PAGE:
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A new release from an up and coming hip hop artist/producer adds a much needed soundtrack to the new-found activism that is energizing young men and women of color. The song is “Power” and the artist’s name is Rell. He gave me an interview and allowed Socially Urban to debut the new song and video. The full interview can be read below the video.
Thanks for sitting down with us. What inspired the song “Power” and what message were you hoping to get across with it?
“My inspiration came from seeing how with this new government is running things and giving those who still live on and believe in racial inequality the green light to exhibit racial and bigoted behavior without any consequences.”
“I’m trying to get across to the black and brown culture that we have the ability to change this all. We have the numbers, the platforms and the influence but we have to come together with unity and educate our youth since they are our future lawyers, doctors, judges and politicians.”
The lyrics in the hook says “you have the power to change it all”. Is that message specifically for the youth of today? If so how hopeful are you that the new generation can change it all?
“That’s exactly what I was referring to. The younger generations are more inclusive and accepting of all regardless of Race, Religion, or Sexual Orientation. With hearts and minds like that, they are the answer to making the old, racist raised bigots in charge extinct.”
It’s pretty incredible that you did all of this yourself, and I think the finished product is impressive. How long did it take to write record and shoot a full video for this song?
“Thanks, I really appreciate you acknowledging the process and what it takes. I’m actually a certified audio engineer by way of Omega Studios School of Recording Arts and Sciences in Rockville, MD and I’ve been producing music since about 2003. I’ve always been a lyricist at heart ever since I can remember. Me and my cousin wrote our first song somewhere around the age of 8 or 9 I think. What’s crazy is I still remember my verse. It took me about 3 days to actually write “Power”. I’ve had the beat for a while but the vibe hit me only recently. I shot and edited the video in one day. All i had was a black backdrop, iMovie, DSLR camera and a vision. My cousin has always been my drive and motivation to continue my music journey. He was the first person to put me in a professional studio and ever since then I’ve been hooked and forever grateful. I’m attending Full Sail University now to get my Bachelors in Music to close the loop and become a triple threat in the music industry.”
I think this kind of music is very much in need right now in this racially charged political environment. When can we expect a full album like this from you?
“I’m looking to drop an album around the 4th quarter this year. Hopefully around August or September at the latest.”
I’d like to thank Rell for letting us debut his new video and letting us ask him a few questions. You can follow Rell at www.twitter.com/RellDaProducer and www.instagram.com/RellDaProducer to get updates on his new material.
While listening to some very early blues players music on youtube a while ago I had an inspirational thought that made me feel even more connected to the music because of the rough history my people have had in this country. I thought about the vileness of slavery, the hell of Jim Crow, the rough journey we’ve taken from being sold as slaves to where we are now… a free people with full constitutional rights. While listening to Arthur Crudup literally inventing a new genre of music it makes that journey seem even more remarkable to me. A very small number of oppressed black people 1 generation removed from slavery creating new art-forms that have become wildly popular all over the world. Blues, rock, jazz, R&B, etc all created in a country that officially amended our constitution counting black people as 1/5th of a person. Just that thought alone inspired me. If musical pioneers like Arthur Crudup could achieve so much with so little, it makes me feel that anything is possible regardless of your current circumstances. Unfortunately someone read my inspirational comment and got offended by it. This person read it and thought what I wrote was racist. It literally makes no sense so I decided to do a print-screen and share the exchange with everyone. Here’s the full conversation so you can decide for yourself. I didn’t edit anything out or add anything in. I did blur his name and picture because I thought it was the right thing to do.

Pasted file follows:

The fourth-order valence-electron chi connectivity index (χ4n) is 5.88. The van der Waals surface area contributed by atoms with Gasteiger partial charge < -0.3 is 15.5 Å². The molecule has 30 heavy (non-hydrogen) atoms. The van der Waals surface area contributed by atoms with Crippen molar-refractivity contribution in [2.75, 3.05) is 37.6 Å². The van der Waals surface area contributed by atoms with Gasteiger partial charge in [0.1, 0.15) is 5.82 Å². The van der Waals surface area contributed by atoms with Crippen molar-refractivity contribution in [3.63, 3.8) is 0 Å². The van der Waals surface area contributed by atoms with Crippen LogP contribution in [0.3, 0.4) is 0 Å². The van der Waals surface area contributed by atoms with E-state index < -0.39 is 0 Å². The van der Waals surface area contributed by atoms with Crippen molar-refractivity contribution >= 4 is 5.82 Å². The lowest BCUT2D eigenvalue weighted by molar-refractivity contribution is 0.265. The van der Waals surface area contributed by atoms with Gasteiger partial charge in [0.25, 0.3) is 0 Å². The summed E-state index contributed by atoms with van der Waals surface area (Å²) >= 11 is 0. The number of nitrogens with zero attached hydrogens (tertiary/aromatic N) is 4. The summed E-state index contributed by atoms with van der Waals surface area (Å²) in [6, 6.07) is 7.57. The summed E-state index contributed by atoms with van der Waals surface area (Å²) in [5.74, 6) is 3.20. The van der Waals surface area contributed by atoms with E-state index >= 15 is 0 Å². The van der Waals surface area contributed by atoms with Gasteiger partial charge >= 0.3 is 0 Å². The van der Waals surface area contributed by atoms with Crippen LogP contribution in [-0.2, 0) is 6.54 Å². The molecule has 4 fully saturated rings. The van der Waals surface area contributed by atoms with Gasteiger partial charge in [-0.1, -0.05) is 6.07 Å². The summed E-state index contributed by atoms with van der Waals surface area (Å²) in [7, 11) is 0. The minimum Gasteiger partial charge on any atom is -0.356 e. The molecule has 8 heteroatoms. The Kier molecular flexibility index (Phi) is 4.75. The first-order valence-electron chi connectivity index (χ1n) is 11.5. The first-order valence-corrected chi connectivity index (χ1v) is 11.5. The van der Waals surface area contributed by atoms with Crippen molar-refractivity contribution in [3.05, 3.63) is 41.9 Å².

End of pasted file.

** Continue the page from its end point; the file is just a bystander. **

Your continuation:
Interesting right? I’ve never had anyone tell me I should be thankful for slavery. That is definitely a first. After the last comment above, I informed him that I would love to share our conversation on my blog which lead him to quickly delete his side of the conversation. I figured something like that might happen so I made sure I copied everything just in case. It’s weird how he saw my comment as being racist against whites. History is history. Slavery happened, Jim Crow happened, lynchings happened, the kkk happened. Using those very hard times as a marker for progress shouldn’t upset anyone and it certainly doesn’t make someone a racist for talking about it. Especially when someone talks about it in an inspirational way like I did. Americans shouldn’t be ashamed of the progress we’ve made. We should talk about it more in my opinion. That’s a pretty stark contrast from then to now. That should be celebrated. Even-though we still have inequality within our institutions we can overcome that as well. Just like the abolishment of slavery, just like ending Jim Crow, just like gaining amendments to protect our right to vote. There’s always progress to be made. In my opinion, I think he knew what he was saying wasn’t right. He probably had some time to think about it and that may have lead him to come back, read it again, and delete it. Misunderstandings happen all the time and we’re all imperfect human beings, so I don’t think any of this makes him a bad person. But that’s just my opinion.